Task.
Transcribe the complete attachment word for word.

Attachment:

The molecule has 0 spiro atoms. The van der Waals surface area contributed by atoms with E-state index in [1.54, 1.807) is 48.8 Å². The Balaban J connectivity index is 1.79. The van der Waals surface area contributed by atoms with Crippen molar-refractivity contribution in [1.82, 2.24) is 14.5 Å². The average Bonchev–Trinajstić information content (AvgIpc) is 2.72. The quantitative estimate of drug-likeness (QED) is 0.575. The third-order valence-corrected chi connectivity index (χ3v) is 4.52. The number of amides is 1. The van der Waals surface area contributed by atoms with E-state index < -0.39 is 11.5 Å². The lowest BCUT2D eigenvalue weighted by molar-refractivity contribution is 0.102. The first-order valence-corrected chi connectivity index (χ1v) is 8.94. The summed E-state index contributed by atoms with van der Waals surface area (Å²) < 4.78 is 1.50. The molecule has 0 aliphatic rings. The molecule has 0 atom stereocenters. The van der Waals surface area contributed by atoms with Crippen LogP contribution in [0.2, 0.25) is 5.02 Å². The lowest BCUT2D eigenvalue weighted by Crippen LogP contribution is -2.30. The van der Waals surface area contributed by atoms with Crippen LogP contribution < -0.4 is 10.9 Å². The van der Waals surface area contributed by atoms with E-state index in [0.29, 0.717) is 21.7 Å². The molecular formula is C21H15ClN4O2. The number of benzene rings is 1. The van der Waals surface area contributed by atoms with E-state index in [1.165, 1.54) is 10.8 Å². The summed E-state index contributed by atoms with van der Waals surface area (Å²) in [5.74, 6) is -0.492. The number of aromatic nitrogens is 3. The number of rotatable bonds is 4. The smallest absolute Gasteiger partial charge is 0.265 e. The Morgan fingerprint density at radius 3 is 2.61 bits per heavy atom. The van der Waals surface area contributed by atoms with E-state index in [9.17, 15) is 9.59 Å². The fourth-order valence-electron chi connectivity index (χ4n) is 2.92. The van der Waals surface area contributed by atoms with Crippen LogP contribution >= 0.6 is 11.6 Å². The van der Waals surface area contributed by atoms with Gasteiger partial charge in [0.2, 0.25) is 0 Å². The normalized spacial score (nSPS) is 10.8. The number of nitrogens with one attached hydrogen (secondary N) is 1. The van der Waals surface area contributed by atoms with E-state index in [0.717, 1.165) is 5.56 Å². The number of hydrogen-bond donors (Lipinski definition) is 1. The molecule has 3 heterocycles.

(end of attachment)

The molecule has 0 spiro atoms. The van der Waals surface area contributed by atoms with E-state index in [1.54, 1.807) is 48.8 Å². The Balaban J connectivity index is 1.79. The van der Waals surface area contributed by atoms with Crippen molar-refractivity contribution in [1.82, 2.24) is 14.5 Å². The average Bonchev–Trinajstić information content (AvgIpc) is 2.72. The quantitative estimate of drug-likeness (QED) is 0.575. The third-order valence-corrected chi connectivity index (χ3v) is 4.52. The number of amides is 1. The van der Waals surface area contributed by atoms with E-state index < -0.39 is 11.5 Å². The lowest BCUT2D eigenvalue weighted by molar-refractivity contribution is 0.102. The first-order valence-corrected chi connectivity index (χ1v) is 8.94. The summed E-state index contributed by atoms with van der Waals surface area (Å²) < 4.78 is 1.50. The molecule has 0 aliphatic rings. The molecule has 0 atom stereocenters. The van der Waals surface area contributed by atoms with Crippen LogP contribution in [0.2, 0.25) is 5.02 Å². The lowest BCUT2D eigenvalue weighted by Crippen LogP contribution is -2.30. The van der Waals surface area contributed by atoms with Crippen LogP contribution < -0.4 is 10.9 Å². The van der Waals surface area contributed by atoms with E-state index in [0.29, 0.717) is 21.7 Å². The molecular formula is C21H15ClN4O2. The number of benzene rings is 1. The van der Waals surface area contributed by atoms with E-state index in [1.165, 1.54) is 10.8 Å². The summed E-state index contributed by atoms with van der Waals surface area (Å²) in [5.74, 6) is -0.492. The number of aromatic nitrogens is 3. The number of rotatable bonds is 4. The smallest absolute Gasteiger partial charge is 0.265 e. The Morgan fingerprint density at radius 3 is 2.61 bits per heavy atom. The van der Waals surface area contributed by atoms with E-state index in [9.17, 15) is 9.59 Å². The fourth-order valence-electron chi connectivity index (χ4n) is 2.92. The van der Waals surface area contributed by atoms with Crippen LogP contribution >= 0.6 is 11.6 Å². The van der Waals surface area contributed by atoms with Gasteiger partial charge in [0.2, 0.25) is 0 Å². The normalized spacial score (nSPS) is 10.8. The number of nitrogens with one attached hydrogen (secondary N) is 1. The van der Waals surface area contributed by atoms with E-state index in [0.717, 1.165) is 5.56 Å². The number of hydrogen-bond donors (Lipinski definition) is 1. The molecule has 3 heterocycles.